Musician Oliver Mtukudzi’s ethnic garb is set to hit the market very soon, The Saturday Herald Lifestyle has learnt. A preview of the pieces to be expected has been released on social media with Tuku himself modelling the apparel. The look is a classy ethnic style of what has come to be known as the Dashiki prints coupled with clean lines in the cut.
Tuku announced his presence on the clothing scene during the recently ended Zimbabwe Fashion Week when he presented his designer stage outfits:
“I am taking part in this year’s event to show my support and to encourage other Zimbabweans to do the same. There is a lot that we can showcase as Zimbabweans, let’s use this platform to promote ourselves and our identity. We need something to identify with in terms of fashion and this is a great starting point,” said Mtukudzi.
Sources close to the musician have revealed that now Tuku wants to take the next step and put his designs on the market hence the planned launch which the source said has been pencilled for next weekend.
Earlier this year Tuku launched his Hai-Kobo limited range of footwear comprising a diverse range of genuine leather men’s shoes and sandals which went on retail at Barbours departmental store in Harare and Socrati Man, Rosebank, in South Africa.
Said Mtukudzi prior to the launch: “Hai-kobo is an uplifting dance, it is for releasing distressed emotions, and it is a therapeutic dance.” He believes that with his new brand of footwear, fans will find resonance with the values espoused by his yesteryear music and the dances that were popular then.” Plans were announced to introduce women, children’s and school wear ranges but these have as yet not materialised.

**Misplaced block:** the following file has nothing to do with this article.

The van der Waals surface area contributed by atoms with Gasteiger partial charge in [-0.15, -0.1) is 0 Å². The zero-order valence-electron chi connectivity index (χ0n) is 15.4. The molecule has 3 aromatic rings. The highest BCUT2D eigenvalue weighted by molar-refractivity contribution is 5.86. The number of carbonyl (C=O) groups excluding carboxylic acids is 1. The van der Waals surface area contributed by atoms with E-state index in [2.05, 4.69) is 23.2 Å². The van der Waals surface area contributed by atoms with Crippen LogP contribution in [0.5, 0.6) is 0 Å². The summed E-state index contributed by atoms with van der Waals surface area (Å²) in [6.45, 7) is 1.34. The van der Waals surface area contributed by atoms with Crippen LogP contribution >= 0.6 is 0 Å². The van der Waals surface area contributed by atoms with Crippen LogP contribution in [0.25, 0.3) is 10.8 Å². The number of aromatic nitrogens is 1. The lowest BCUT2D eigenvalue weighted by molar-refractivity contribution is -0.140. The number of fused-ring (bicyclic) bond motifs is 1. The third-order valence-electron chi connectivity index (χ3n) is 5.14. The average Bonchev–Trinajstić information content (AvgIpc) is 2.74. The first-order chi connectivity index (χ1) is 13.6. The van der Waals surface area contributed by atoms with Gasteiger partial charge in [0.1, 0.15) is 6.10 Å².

A visit to the departmental shop shows that the brand is priced from $88 to $95. It would appear that the range has not been selling well as it has a clearance sale offering of a 33 percent discount in addition to a buy one and get one free offer.
On asking a sales assistant on how the sales were the reply was:
“They are being picked up here and there.”
Sales volumes in many sectors outside the fast moving consumer goods industry have been low for a while in the country now. Barbours’ sister departmental stores Meikles and Greatermans have been closed and replaced with supermarkets over the past months.
Efforts to find out how the brand is performing in South Africa were unfruitful as we could not establish contact with the retailer.
When he puts his clothes on the market Tuku will be joining other local musicians who have also decided to ride on their musical popularity to push their clothing labels.
Desmond “Stunner” Chideme launched Zvirisei sei label three years ago and for a while it trended. It has since appeared to have gone off the radar of his fan base made up of fad conscious male youths.
Cindy Munyavi who runs a clothing retail shop has started taking steps to introduce her own brand called Cindy Wear to add to the merchandise that she buys outside the country.
Gospel musician Mudiwa has established his MW (Mwana Wamambo) label which is out there. Fungisai Zvakavapano Mashavave designs some gowns.
Zimdancehall chanter Seh Calaz has his Mabhanditi label. At one point Alick Macheso appeared to have mulled establishing a clothing line at the behest of now ex-wife Fortunate Mapako.
None of the musicians’ labels have really taken off in the mainstream.
They have faced stiff competition from local designers like those behind Totem Pride, Boyz Dzetonaz and Harare Tees, the labels which are finding their space in a market that was once dominated by Faithwear for years.
Musically Tuku is in a class of his own with his multitude of albums and an extensive fan base spanning the continent and beyond. Therefore it stands to reason that the superstar musician stands a much better chance of making it big with his brand than the rest.